Today I practically leapt out of bed, waltzed into my clothes, ventured a quick breakfast but eschewed coffee, sauntered to the garage for my bike, found it in good working condition (unlike pretty much every other time I have mentioned my bike here), and left with ages to spare. Wheee!
But the Broadway Bridge, my regular commute bridge on which I saw the breakfast folks last month, was completely devoid of people and bikes and beverages. No cheery folks calling out to me to stop and be refreshed this time. Nobody else riding, either, which is deeply weird since Broadway is normally so crowded with bike commuters that they start acting almost as rude and annoyed as the car traffic next to them. So what gave?
I Googled when I got to work (early, of course, because I hadn't gotten to stop for coffee). Just now -- this month -- they have decided to permanently change their nothern location from the Broadway Bridge to the Steel Bridge. I went sulking through the "older versions of this page" archive on their website and discovered that they updated the location all of ten days ago. I, naturally, did not check within that time.
The thought did occur to me while I crossed the strangely empty bridge that perhaps the event had been moved. I tried to, without riding off the bridge, squint at the next bridges over and look for signs of companionable breakfasting. The next one to the north is a freeway bridge with no bike lanes, so that obviously wasn't it. To the south is, in fact, the Steel Bridge, but in my coffee-less slowness I was looking at the vehicular upper deck instead of the lower pedestrian deck. So I saw nobody, so I didn't turn around and head over and join the revelers even though I had plenty of time to do so. Of course they were on the lower deck.
Portland: people doing really awesome things which Dianna keeps fucking missing, damnit, through shit luck and relatively little fault of her own.
I was noticing this morning on my walk from train to work that some of the egregious construction-related congestion in downtown Portland is easing up. It's all to do with the new transit mall project; they've closed long segments of several major streets in order to put in light-rail tracks and bus shelters and stuff. It has, with delicious mid-project irony, made it impossible to navigate the city center by bus or bike or foot for the entire time I've been here. But they're starting to reopen streets as they finish laying the rails in, and today I noticed that 5th and 6th avenues are finally usable again.
If you're a car, that is. Or a pedestrian. Not if you're a bike.
There's a difference between a street that's simply not set up for effective bike use and a street that's Total Fucking Bicycle Suicide. Shattuck Avenue in Berkeley is not set up for effective bike use -- it carries heavy traffic and horrible traffic jams and has no bike lane. Market Street in San Francisco is Total Fucking Bicycle Suicide, because in addition to the above problems it has MUNI trains and MUNI lanes and people in cars going in the train lane and then getting the hell out of the train lane and getting in front of the train and generally acting like dorks. Also, train tracks are not my friend.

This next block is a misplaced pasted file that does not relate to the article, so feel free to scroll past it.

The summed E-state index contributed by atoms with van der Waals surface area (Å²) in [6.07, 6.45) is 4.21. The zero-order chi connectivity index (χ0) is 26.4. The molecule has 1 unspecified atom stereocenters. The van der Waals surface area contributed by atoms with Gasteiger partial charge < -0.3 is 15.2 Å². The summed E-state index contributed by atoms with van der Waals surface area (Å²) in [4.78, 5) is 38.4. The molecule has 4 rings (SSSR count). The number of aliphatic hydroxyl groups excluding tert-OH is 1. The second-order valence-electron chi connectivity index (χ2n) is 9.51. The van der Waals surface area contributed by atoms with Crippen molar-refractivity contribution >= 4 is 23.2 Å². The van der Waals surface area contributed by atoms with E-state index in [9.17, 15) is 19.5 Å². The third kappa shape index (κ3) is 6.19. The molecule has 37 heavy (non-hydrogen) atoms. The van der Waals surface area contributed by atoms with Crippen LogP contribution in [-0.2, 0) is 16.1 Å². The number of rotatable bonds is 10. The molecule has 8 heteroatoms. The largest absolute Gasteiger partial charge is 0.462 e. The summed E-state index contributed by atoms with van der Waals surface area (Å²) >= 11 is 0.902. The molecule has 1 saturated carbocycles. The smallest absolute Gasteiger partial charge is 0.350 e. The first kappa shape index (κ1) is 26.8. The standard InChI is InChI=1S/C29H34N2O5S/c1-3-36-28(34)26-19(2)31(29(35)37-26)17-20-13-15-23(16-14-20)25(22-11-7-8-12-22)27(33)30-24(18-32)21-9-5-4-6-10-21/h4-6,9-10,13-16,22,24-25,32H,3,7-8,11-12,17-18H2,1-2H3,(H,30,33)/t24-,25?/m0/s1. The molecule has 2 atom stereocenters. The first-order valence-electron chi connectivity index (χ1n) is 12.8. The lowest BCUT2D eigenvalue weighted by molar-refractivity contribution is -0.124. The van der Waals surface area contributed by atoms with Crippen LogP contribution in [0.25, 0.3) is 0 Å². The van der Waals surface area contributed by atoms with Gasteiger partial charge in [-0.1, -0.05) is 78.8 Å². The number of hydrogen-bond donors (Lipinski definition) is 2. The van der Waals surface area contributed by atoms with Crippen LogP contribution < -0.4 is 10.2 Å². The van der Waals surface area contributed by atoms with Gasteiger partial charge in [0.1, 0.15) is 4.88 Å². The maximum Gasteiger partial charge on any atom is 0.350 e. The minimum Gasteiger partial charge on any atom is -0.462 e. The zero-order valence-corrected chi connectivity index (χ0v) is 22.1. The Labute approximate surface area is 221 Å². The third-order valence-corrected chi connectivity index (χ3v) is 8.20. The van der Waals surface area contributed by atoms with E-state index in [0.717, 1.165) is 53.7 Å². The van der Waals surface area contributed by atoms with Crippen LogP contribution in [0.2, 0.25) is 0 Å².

SW 5th and 6th in Portland are now Total Fucking Bicycle Suicide. I actually discovered this several weeks ago, while attempting to bike back to work from Veganopolis with a delicious bbq unchicken sandwich that I needed to be alive to enjoy. I rode on 5th just for the novelty of the thing, and I discovered that the 5th Avenue of the future is 1.5 lanes wide with no stripes(?!) and no bike lane, and it has MAX tracks that veer gently back and forth across the entire driving surface of the street.
Let's have a quick review of bike/train-track interactions.
The gently-veering tracks on 5th avenue require the non-deathwish-having bicyclist to continually swerve in and out of car traffic to get even close to a 30-degree angle crossing the damn things. But swerving in and out of car traffic every two blocks is almost as suicidal as riding over the tracks at acute angles, and will cause the drivers (who have no idea what's going on because their tires don't get stuck in the tracks) to shake their fists, honk at you, roll their eyes and bitch about how Portland bicyclists are reckless and unsafe and should be banned from the roads.
6th, I confirmed today by some eyeballing on my walk to work, is just as bad except that it is fully two lanes wide. So the odds of having the (crappy) right side of the street to yourself, without cars behind you while you veer and swear under your breath and try not to die, are more or less zero. This is what the downtown planning folks cheerfully call "improved bicycle access" on the Portland Mall project website. I do not accept it.
Bonus! Here are descriptions of the best routes I have currently found for biking southbound into downtown and northbound out of it. They're really fucking stupid.